An adviser to the Myanmar Peace Center, which plays a key role in talks between rebels and the Myanmar government, was quoted by the official Myanmar Times as saying that “the NSCN-K was a recognized armed ethnic group in Myanmar, and had observed negotiations on a nationwide ceasefire”. Thus, whether in India or Myanmar, there is recognition that these issues cannot have a military resolution.
But what provoked SS Khaplang, a veteran Naga general who has fought against India and Myanmar since the 1960s, seeking independence from both, to revoke a 15-year truce with the government of India? Frustrated by the lack of progress and the Centre’s dismissive attitude, he felt that the ceasefire was benefitting his principal rivals, the NSCN of Isak Swu-Th Muivah. Only the latter held talks with the central government. Khaplang wasn’t invited to any official dialogue because of New Delhi’s concern that adverse reactions from the Muivah group could jeopardise the fragile peace process.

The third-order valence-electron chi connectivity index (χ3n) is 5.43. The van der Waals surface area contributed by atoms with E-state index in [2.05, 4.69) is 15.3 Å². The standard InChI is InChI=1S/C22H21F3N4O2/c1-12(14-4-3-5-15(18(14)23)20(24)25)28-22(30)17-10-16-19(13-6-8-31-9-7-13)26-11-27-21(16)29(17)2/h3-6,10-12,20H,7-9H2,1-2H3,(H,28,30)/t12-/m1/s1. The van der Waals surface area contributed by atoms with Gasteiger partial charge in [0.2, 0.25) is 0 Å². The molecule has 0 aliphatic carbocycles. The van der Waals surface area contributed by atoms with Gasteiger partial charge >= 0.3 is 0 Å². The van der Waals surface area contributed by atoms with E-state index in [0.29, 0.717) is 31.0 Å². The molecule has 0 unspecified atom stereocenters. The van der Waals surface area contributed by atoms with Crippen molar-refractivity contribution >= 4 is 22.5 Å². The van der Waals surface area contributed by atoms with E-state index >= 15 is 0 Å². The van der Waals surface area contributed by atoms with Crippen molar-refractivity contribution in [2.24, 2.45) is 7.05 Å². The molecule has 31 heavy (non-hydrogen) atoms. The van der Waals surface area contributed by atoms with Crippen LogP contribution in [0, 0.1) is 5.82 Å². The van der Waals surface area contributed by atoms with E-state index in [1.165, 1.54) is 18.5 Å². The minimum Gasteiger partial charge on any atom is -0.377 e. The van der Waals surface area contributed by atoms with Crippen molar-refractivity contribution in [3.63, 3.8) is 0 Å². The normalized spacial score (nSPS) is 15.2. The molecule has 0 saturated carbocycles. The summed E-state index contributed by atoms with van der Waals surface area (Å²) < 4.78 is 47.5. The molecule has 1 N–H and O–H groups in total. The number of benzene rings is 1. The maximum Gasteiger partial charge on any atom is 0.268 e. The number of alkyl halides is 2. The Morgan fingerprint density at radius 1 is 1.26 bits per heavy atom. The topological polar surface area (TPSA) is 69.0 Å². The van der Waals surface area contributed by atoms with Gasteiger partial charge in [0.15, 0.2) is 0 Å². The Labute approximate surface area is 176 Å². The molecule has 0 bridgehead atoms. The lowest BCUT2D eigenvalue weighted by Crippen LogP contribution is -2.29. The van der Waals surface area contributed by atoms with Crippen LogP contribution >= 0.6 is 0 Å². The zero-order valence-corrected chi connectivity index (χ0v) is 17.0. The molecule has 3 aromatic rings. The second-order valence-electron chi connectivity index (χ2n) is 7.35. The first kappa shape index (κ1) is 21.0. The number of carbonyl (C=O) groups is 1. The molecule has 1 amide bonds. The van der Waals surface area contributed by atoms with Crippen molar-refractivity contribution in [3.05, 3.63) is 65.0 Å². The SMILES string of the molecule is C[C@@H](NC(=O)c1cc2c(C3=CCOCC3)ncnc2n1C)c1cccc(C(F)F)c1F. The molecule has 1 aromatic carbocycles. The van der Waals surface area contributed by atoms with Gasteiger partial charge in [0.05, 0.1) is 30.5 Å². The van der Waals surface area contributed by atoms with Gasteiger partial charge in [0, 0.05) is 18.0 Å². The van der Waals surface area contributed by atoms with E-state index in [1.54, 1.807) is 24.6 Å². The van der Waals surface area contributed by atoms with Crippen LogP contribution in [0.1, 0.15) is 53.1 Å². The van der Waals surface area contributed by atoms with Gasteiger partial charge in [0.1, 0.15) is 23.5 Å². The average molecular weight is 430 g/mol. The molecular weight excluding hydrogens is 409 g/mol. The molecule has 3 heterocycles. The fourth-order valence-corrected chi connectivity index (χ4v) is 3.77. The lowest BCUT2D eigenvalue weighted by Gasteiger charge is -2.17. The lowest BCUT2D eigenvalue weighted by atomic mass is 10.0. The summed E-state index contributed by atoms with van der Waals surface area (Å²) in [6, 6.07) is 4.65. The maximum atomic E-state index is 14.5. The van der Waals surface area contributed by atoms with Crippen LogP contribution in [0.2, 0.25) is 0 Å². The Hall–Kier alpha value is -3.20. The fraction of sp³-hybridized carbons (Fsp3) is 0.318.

After snapping the dialogue, the Khaplang group mounted a series of attacks in Nagaland, Manipur and Arunachal Pradesh. Yet, none of this was abrupt.
Indeed, a series of events took place over the past three years that should have sent warning signals to the Centre. In the process, the wily Naga fighter strengthened his home base in Myanmar, reducing his dependence on the Indian side of the operation.
In 2012, Khaplang came to a five-point ceasefire with the Myanmar government; a Naga self-administrative zone state within the Sagaing Division of North West Myanmar was set up and his cadre could travel freely without weapons.
Thus, after decades of being pursued by the Myanmar army, Khaplang is enjoying a legitimacy that his bitter rivals in India have failed to extract — Nagaland has been a state of India since 1963 and the same free travel without weapons was permitted to the NSCN factions under the ceasefire. Little new has happened on this side in 15 years, although the fragile peace took root.